I had planned to have a garage sale at my dad's house after the New Year in order to empty out the rest of his things before starting construction on the termite-ridden structure. DH was going to come with me, do the yard work, help organize things and be my garage sale assistant. At the last minute, we received word from the recreation dept. that there would be a basketball practice on January 3rd, the same day as my garage sale.
I couldn't change the date. Every other Saturday for the next two months will be chewed up by basketball.
The only solution involved taking two cars to the in-laws, DH 's parents, spending New Year's Eve with them, leaving the kids, bringing the dog, driving two cars to my dad's, working together for a day, sending DH back to pick up the kids, take them home, handle the practice on Saturday, and me staying behind to do the garage sale, meet a person who wanted to buy my dad's motorcycle, and clean things up afterward.
I'm tired just typing about it.
On the upside, things went fabulously well at the garage sale. I sold practically everything I put out and succeeded in putting a huge dent into the mess that was my father's workshop/garage. We should be ready to hire a contractor to begin repairs in a couple of weeks.
The only negative was dealing with avid garage-salers. They are a special breed, these bargain hunters, simultaneously cheap and frivolous in their spending. They nickel and dime you to death. Everything I put out was priced incredibly cheaply: $10 for a circular saw and accompanying blades, $5 for a mini-chainsaw, $15 for an electric lawn edger. The point was to move things quickly. Yet, despite my rock-bottom prices, people still wanted to negotiate.
Most of the time I didn't care. Every once in a while someone would push me too far, like the man who wanted me to lower the price for my dad's 37-inch TV from $60 to $15, and he was serious. I told him I would rather give it to someone than sell it to him for $15.
Another person balked at the $25 price tag on a brand-new microwave. She wanted to pay $10. I said I would go down to $15 and she hesitated. I finally told her that if she could find a brand-new microwave for less than that she was free to look elsewhere. Her friend convinced her to buy it.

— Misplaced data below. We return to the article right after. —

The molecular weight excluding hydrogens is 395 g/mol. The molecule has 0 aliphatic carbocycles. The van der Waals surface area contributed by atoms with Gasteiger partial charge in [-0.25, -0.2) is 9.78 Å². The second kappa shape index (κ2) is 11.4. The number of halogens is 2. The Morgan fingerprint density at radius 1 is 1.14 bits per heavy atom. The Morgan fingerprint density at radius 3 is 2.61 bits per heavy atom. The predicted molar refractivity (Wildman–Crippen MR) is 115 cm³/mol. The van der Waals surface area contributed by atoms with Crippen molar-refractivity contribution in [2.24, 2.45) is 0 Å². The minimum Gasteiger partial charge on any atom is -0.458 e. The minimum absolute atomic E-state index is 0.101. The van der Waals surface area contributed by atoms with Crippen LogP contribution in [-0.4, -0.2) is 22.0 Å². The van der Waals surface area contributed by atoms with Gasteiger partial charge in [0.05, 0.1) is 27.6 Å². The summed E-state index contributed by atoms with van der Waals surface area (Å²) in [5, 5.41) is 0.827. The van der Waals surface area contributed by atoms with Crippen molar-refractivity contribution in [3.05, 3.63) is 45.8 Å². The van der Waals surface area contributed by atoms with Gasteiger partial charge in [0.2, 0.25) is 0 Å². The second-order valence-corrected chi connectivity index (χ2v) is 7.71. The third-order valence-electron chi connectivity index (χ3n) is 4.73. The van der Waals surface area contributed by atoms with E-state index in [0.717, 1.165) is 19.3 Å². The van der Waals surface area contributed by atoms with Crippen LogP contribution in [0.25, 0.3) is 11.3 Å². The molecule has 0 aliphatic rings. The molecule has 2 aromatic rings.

I had to remind myself that the primary goal was not to make money, but to empty the house. I'm sure my dad would have had another heart attack if he had to watch people buying his things at such low prices.
Still, I'm glad to have one more giant task behind me.
While I was cleaning up the house, I decided to be adventurous and pry off small pieces of drywall to see just how bad the termite damage was in the wall studs. There's a reason they say "ignorance is bliss". One wall had several studs that were eaten halfway through the wood. The other wall...well, let's just say that ashes to ashes and dust to dust would be an apt description. The area I had exposed had an empty space where the stud was supposed to be, and a huge pile of dust at the base of where it used to connect to the floor.
That's bad...very bad.
Every time I think about the situation, I wonder what my dad would have done when he retired and got ready to sell the house. Probably, he would have done some superficial repairs and tried to sell it. Although I know that he was aware of the termite issue, and was trying to battle them with do-it-yourself type treatments, I don't think he knew how bad the situation was. Without opening up the walls he wouldn't have known the extent of the problem.
I could imagine him going through the roof about it.....swearing, trying to find a cheap way to fix it himself, or letting the next owner worry about the problem. It would have seriously ruined his retirement plans and greatly upset him.
A large chunk of the money he had saved for his retirement will be used to fix the house. That would have killed him.
I'm just grateful that he had done such a good job of preparing for his retirement, because there's no way we would have the money to make these repairs if he hadn't.
At the very least, when things are finished, the house should be in great condition and ready to sell, or rent out.
Now, I'm just recovering from my busy weekend and enjoying the first day of school after the Winter Break. I was happy about it. I have a long list of things I need to get done today. Intuitive Monkey, however, greeted the day with tears. While I was making the morning coffee I heard gentle whimpering. I entered Monkey's room to find him half-dressed, sitting on the floor and crying. When I asked him what was wrong, he said he didn't want to go back to school because he didn't have fun there. He then proceeded to sob uncontrollably, already mourning the long lost days of playing Wii, going to the park, staying up until 9:00 pm, and reading Power Pack comic books.
Life is tough for a soon-to be 7 year old.